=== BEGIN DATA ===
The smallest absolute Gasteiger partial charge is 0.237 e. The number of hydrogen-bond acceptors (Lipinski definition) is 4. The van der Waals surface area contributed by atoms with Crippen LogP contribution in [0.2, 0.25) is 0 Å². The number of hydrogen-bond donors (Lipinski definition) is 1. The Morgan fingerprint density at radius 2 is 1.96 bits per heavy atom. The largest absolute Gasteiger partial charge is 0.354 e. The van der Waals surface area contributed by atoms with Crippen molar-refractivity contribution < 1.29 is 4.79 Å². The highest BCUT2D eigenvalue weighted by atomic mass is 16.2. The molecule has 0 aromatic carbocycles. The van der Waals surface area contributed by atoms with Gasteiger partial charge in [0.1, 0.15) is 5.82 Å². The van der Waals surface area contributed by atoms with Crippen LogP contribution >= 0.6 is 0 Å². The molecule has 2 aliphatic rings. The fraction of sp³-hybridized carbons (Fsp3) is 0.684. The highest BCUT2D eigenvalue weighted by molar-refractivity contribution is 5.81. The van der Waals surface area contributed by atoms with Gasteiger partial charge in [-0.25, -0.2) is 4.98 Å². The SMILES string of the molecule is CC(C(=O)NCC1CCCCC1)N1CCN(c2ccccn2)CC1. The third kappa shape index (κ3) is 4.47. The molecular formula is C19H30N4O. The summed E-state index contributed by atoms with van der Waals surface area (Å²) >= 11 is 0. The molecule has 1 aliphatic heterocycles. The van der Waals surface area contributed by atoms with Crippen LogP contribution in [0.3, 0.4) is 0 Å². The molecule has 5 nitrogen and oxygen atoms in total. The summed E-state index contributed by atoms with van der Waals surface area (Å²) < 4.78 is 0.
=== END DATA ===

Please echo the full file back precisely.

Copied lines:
The smallest absolute Gasteiger partial charge is 0.237 e. The number of hydrogen-bond acceptors (Lipinski definition) is 4. The van der Waals surface area contributed by atoms with Crippen LogP contribution in [0.2, 0.25) is 0 Å². The number of hydrogen-bond donors (Lipinski definition) is 1. The Morgan fingerprint density at radius 2 is 1.96 bits per heavy atom. The largest absolute Gasteiger partial charge is 0.354 e. The van der Waals surface area contributed by atoms with Crippen molar-refractivity contribution < 1.29 is 4.79 Å². The highest BCUT2D eigenvalue weighted by atomic mass is 16.2. The molecule has 0 aromatic carbocycles. The van der Waals surface area contributed by atoms with Gasteiger partial charge in [0.1, 0.15) is 5.82 Å². The van der Waals surface area contributed by atoms with Crippen LogP contribution >= 0.6 is 0 Å². The molecule has 2 aliphatic rings. The fraction of sp³-hybridized carbons (Fsp3) is 0.684. The highest BCUT2D eigenvalue weighted by molar-refractivity contribution is 5.81. The van der Waals surface area contributed by atoms with Gasteiger partial charge in [-0.25, -0.2) is 4.98 Å². The SMILES string of the molecule is CC(C(=O)NCC1CCCCC1)N1CCN(c2ccccn2)CC1. The third kappa shape index (κ3) is 4.47. The molecular formula is C19H30N4O. The summed E-state index contributed by atoms with van der Waals surface area (Å²) >= 11 is 0. The molecule has 1 aliphatic heterocycles. The van der Waals surface area contributed by atoms with Crippen LogP contribution in [0.3, 0.4) is 0 Å². The molecule has 5 nitrogen and oxygen atoms in total. The summed E-state index contributed by atoms with van der Waals surface area (Å²) < 4.78 is 0.